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vember 16, 1908, Dr. William A. Ratliff, aged 45 years.
REEVES.-In Yonkers, N. Y., November 25, 1908, Dr. Gabriel Pellet Reeves, aged 88 years.
RENSHAW. In New Orleans, La., November 9, 1908, Dr. Samuel George Renshaw, aged 79 years.
ROBINSON.-In Neenah, Wis., November 5, 1908, Dr. Nathaniel S. Robinson, aged 81 years.
ROOT.-In Alliance, Ohio, November 7, 1908, Dr. George W. Root, aged 27 years.
Ross.-In Tahlequah, Ohio, November 3, 1908, Dr. Charles M. Ross, aged 40 years.
SABIN. In Kansas City, Mo., November 1, 1908, Dr. Almer L. Sabin, aged 57 years.
SAUNDERS.-In Lanesville, Mass., November 11, 1908, Dr. Levi Saunders, aged 83 years.
SCHLEY.-In Savannah, Ga., November 19, 1908, Dr. Charles Cunningham Schley, aged 72 years.
SCHOONOVER.In Logansport, Ind., November 12, 1908, Dr. William R. Schoonover, aged 88 years.
SCOTT.-In Cincinnati, Ohio, November 18, 1908, Dr. William D. Scott, aged 39 years.
SHREVE. In Burlington, N. J., November 19, 1908, Dr. Joseph Shreve, aged 86 years.
SIMPSON. In St. Paul, Minn., November 8, 1908, Dr. Frederick Wright Simpson, aged 34 years.
THE SURGERY OF THE EAR. By Samuel J. Kopetzy, M.D., Attending Otologist New York City Children's Hospitals and Schools and to the Red Cross Hospital; Assistant Surgeon and Instructor in Operative Surgery of the Ear, Manhattan Eve, Ear and Throat Hospital; Pathologist and Surgeon, New York Throat, Nose and Lung Hospital, etc. New York: Rebman Company. 1908. Cloth, $4.
This superbly illustrated volume of 368 pages is, as far as we know, the only work in the English language which is exclusively devoted to the surgery of the ear.
The anatomy of the ear, together with congenital malformations, the variations from normal adult conditions as found in young children and the surgical anatomy peculiar to each diseased condition are treated with great care and precision. The historical account of the various operations is also very interesting.
Every surgical operation has its full and complete description, and all possible complications are carefully considered.
It is doubtless true, as the author suggests, that the surgery of the ear will become a specialty, as distinguished from the general diseases of the ear, and this book is admirably adapted to such a condition.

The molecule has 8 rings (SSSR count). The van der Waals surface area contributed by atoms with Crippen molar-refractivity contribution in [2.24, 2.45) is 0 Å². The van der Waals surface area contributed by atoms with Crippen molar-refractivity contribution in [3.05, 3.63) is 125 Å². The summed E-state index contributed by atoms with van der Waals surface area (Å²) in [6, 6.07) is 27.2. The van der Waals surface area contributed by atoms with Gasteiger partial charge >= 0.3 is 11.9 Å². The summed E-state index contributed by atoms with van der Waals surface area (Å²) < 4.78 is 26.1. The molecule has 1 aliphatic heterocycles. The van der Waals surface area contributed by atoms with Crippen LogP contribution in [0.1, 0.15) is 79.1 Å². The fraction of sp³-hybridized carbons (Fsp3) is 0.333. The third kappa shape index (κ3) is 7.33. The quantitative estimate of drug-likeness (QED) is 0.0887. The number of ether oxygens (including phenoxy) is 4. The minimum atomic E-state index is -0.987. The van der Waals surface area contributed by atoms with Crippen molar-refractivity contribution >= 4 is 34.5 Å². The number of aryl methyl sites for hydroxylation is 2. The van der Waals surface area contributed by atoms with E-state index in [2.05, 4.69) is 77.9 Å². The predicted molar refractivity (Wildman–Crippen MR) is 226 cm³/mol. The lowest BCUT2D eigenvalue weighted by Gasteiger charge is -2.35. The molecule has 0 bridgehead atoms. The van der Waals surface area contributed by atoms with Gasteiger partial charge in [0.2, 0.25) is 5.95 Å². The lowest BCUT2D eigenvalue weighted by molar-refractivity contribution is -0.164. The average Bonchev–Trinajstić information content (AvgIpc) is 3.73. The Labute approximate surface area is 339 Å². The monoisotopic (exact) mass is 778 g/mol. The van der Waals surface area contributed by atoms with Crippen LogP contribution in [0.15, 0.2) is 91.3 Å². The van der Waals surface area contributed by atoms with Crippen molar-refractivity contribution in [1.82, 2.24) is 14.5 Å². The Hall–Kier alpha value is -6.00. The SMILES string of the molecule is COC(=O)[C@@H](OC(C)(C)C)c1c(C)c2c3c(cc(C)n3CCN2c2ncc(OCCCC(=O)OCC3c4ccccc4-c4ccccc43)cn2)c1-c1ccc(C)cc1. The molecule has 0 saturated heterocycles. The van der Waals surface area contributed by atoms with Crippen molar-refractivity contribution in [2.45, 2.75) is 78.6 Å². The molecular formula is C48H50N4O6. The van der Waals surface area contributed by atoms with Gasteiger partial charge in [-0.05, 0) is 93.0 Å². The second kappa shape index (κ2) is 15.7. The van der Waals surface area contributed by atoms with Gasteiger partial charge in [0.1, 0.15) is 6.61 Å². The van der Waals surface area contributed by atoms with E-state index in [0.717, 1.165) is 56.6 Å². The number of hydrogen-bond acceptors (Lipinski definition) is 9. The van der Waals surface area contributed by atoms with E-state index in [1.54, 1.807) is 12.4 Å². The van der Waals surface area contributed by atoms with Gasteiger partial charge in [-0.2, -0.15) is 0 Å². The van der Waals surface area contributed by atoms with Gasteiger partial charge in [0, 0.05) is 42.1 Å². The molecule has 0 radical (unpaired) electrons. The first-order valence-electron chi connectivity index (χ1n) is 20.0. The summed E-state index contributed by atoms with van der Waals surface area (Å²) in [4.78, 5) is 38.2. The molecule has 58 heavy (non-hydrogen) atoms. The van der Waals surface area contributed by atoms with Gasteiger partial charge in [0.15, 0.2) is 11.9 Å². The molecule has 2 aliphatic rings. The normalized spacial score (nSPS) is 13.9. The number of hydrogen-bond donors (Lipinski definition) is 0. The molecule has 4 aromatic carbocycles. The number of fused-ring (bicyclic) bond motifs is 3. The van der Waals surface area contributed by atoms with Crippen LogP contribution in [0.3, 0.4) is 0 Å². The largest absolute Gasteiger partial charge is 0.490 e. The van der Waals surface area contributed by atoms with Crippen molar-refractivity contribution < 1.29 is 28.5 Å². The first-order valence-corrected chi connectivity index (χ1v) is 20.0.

The author's large experience especially fits him for the task he has undertaken so successsfully, and every practitioner of medicine should have the book, for it is to the general practitioner that these cases first present themselves.
DISEASES OF CHILDREN. By William Nelson Mundy, M.D., Professor of Pediatrics in the Eclectic Medical Institute, Cincinnati, Ohio. Second revised edition; illustrated; 8-vo; 512 pp.; cloth, $3. The Scudder Brothers Co., publishers, Cincinnati, Ohio. This book presents the eclectic system of infantile therapeutics and practice in a clear and concise manner, and in addition covers fairly well the etiology and pathology of the commoner diseases of children. The arrangement and style are much to be commended. The illustrations, while not over numerous, have been well chosen, and really illuminate the text. Every general practitioner will be the broader and abler physician for viewing diseases of children from all possible standpoints, and we commend this work as being useful even to those whose ideas as to the use of drugs are not consistent with eclectic principles. We are sorry to note the somewhat scanty reference to the antitoxin treatment of diphtheria, but still the author admits the use of antitoxin "has revolutionized the treatment of diphtheria."
Obstetrics and Gynecology. CLINICAL GYNECOLOGY. A Series of Studies from the Work at the Samaritan Hospital for Women, Belfast, Ireland. By John Campbeli, M.A., M.D., F.R.C.S. (Eng.), Surgeon to the Samaritan Hospital for Women, Belfast, and Consulting Surgeon to the Belfast Maternity Hospital. Belfast: Mayne & Boyd, 2 Corporation street. 1908. This book of 260 pages contains 28 numbers of fasciculi issued monthly, which,